A worker installs a smart meter. Credit: Portland General Electric / Flickr / Creative Commons

Smart meters offer a ton of information. Now advocates are trying to make it easier for customers to access and use.

As smart meters become common in Illinois, customers have access to huge data sets with detailed information about their electricity usage, often down to the quarter-hour. But it’s not enough for a customer to simply have their data; they also have to be able to use it.

A key way for electricity users to unlock their smart meter potential — for example, to lower their electricity bills or take part in community solar programs — is an initiative called Green Button. Part of a nationwide effort to increase consumer data access, Green Button allows customers to share their usage data with third parties that provide value-saving services. But uptake has been low, partly because the platform has yet to be perfected.

Now, consumer advocates, utilities and technology developers are trying to figure out how to turn Green Button into the innovative customer data portal it was meant to be.

A ‘work in progress’

Green Button began as a 2011 White House initiative. Following the earlier Blue Button effort to ensure patient access to health records, the new initiative aimed to “provide utility customers with easy and secure access to their energy usage information in a consumer-friendly and computer-friendly format,” according to the Department of Energy website.

Ideally, consumers have two ways to use the tool. The first part, “Download My Data,” is exactly that: The customer logs on to their online utility account and presses a button — literally a green button — to download data showing their electricity usage over whatever time period they specify.

Both ComEd and Ameren customers can use this tool, although neither company divulged how many customers have done so. And in the long run, the download option is secondary to the other, more complicated, piece of the puzzle: “Connect My Data.”

This is the tool by which customers share their usage data with third-party developers that can help them save money or discuss opportunities like solar panels. It’s supposed to be part of the Green Button interface, a secure option by which customers grant consent to individual third parties of their choice. The third parties have to register with the utility and meet technical standards that allow them to receive the data.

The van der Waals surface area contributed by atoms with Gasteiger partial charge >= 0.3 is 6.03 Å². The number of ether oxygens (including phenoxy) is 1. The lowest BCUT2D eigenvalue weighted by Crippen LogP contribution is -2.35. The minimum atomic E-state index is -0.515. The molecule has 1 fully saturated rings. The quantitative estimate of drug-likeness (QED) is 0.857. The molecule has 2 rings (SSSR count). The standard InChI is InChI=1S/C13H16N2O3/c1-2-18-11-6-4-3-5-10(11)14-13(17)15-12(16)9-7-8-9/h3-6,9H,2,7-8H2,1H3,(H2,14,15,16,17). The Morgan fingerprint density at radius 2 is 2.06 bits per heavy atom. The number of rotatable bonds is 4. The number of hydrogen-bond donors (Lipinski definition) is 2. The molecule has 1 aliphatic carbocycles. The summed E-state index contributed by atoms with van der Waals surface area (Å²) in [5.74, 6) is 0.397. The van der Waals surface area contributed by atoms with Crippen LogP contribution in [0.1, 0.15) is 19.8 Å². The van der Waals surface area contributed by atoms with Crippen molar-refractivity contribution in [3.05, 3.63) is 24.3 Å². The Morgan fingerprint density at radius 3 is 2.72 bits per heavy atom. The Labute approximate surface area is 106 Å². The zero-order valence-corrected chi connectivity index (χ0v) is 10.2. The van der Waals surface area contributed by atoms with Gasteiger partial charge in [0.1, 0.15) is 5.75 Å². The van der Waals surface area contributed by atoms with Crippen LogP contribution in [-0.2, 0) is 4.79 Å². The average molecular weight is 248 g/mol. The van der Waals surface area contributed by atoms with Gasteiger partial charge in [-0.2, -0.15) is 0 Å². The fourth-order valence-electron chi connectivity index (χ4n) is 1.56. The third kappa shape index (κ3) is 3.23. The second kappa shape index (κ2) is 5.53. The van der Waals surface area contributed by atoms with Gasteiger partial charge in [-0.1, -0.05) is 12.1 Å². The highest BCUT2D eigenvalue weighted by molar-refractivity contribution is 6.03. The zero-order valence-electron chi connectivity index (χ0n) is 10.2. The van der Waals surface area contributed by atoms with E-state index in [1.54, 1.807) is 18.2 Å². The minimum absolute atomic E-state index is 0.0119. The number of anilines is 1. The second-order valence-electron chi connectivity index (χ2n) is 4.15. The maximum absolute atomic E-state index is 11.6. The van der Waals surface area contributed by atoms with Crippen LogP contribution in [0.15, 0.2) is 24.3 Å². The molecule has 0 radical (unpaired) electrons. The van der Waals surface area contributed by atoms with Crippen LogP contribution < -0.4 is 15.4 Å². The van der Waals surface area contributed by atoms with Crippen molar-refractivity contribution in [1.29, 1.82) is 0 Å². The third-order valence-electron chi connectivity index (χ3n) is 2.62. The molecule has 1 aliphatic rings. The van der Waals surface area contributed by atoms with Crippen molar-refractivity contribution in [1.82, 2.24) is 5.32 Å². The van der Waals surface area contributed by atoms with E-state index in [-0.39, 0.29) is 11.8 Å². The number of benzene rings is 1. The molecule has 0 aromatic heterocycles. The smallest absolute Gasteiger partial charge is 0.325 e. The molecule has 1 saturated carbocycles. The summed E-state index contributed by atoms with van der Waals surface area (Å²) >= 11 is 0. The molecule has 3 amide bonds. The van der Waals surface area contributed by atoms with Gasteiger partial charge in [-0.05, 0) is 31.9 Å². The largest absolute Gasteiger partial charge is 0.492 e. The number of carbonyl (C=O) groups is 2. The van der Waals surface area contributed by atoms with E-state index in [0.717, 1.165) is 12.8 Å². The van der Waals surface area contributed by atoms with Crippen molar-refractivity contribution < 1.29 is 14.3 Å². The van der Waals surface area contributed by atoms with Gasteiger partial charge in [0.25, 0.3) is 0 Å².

Green Button’s success largely depends on the Connect My Data option, and by several accounts, it has room for growth. For example, only three third parties have registered with ComEd, according to public comments submitted to the Illinois Commerce Commission.

Ameren, meanwhile, is preparing to roll out a new version of its website with its own data-sharing option, said Victoria Busch, a spokesperson. The only issue is that, as of now, customers won’t have any third parties with which to share.

This is partly due to technical requirements that third parties must meet in order to securely receive customers’ data, Busch said. Some companies have said they want to join, but haven’t developed the capability to do so yet.

“I think, overall, [Green Button] is still a work in progress,” said David Kolata, executive director of Citizens Utility Board, adding that the data-sharing process as it stands is “not as seamless as it could be” for customers.

“It’s a big culture shift for utilities, which have never been particularly good with data,” he said. “They’ve protected it, but they’ve never really wanted others to have control over it. So what we’re trying to do is unlock innovation here to make it easy for consumers to save money while at the same time protecting privacy.”